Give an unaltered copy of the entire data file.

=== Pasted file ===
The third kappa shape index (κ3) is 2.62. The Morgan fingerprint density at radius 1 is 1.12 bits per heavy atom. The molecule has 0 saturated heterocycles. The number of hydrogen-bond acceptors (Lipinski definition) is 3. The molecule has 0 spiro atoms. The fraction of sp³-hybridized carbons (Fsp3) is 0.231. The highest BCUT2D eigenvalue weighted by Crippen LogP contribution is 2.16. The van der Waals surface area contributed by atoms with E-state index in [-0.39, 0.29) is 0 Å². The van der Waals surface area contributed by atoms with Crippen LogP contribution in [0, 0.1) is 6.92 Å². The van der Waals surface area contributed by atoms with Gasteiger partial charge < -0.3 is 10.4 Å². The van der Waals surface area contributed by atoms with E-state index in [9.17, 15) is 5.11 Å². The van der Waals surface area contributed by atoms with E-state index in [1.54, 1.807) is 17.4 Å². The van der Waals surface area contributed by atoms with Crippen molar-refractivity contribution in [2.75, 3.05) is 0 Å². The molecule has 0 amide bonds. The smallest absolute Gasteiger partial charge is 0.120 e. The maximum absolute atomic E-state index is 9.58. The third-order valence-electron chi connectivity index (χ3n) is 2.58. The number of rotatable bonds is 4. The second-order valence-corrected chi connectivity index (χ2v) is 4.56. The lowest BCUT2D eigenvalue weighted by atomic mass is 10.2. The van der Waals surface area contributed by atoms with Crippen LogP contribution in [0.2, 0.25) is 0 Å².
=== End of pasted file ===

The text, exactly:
The third kappa shape index (κ3) is 2.62. The Morgan fingerprint density at radius 1 is 1.12 bits per heavy atom. The molecule has 0 saturated heterocycles. The number of hydrogen-bond acceptors (Lipinski definition) is 3. The molecule has 0 spiro atoms. The fraction of sp³-hybridized carbons (Fsp3) is 0.231. The highest BCUT2D eigenvalue weighted by Crippen LogP contribution is 2.16. The van der Waals surface area contributed by atoms with E-state index in [-0.39, 0.29) is 0 Å². The van der Waals surface area contributed by atoms with Crippen LogP contribution in [0, 0.1) is 6.92 Å². The van der Waals surface area contributed by atoms with Gasteiger partial charge < -0.3 is 10.4 Å². The van der Waals surface area contributed by atoms with E-state index in [9.17, 15) is 5.11 Å². The van der Waals surface area contributed by atoms with E-state index in [1.54, 1.807) is 17.4 Å². The van der Waals surface area contributed by atoms with Crippen molar-refractivity contribution in [2.75, 3.05) is 0 Å². The molecule has 0 amide bonds. The smallest absolute Gasteiger partial charge is 0.120 e. The maximum absolute atomic E-state index is 9.58. The third-order valence-electron chi connectivity index (χ3n) is 2.58. The number of rotatable bonds is 4. The second-order valence-corrected chi connectivity index (χ2v) is 4.56. The lowest BCUT2D eigenvalue weighted by atomic mass is 10.2. The van der Waals surface area contributed by atoms with Crippen LogP contribution in [0.2, 0.25) is 0 Å².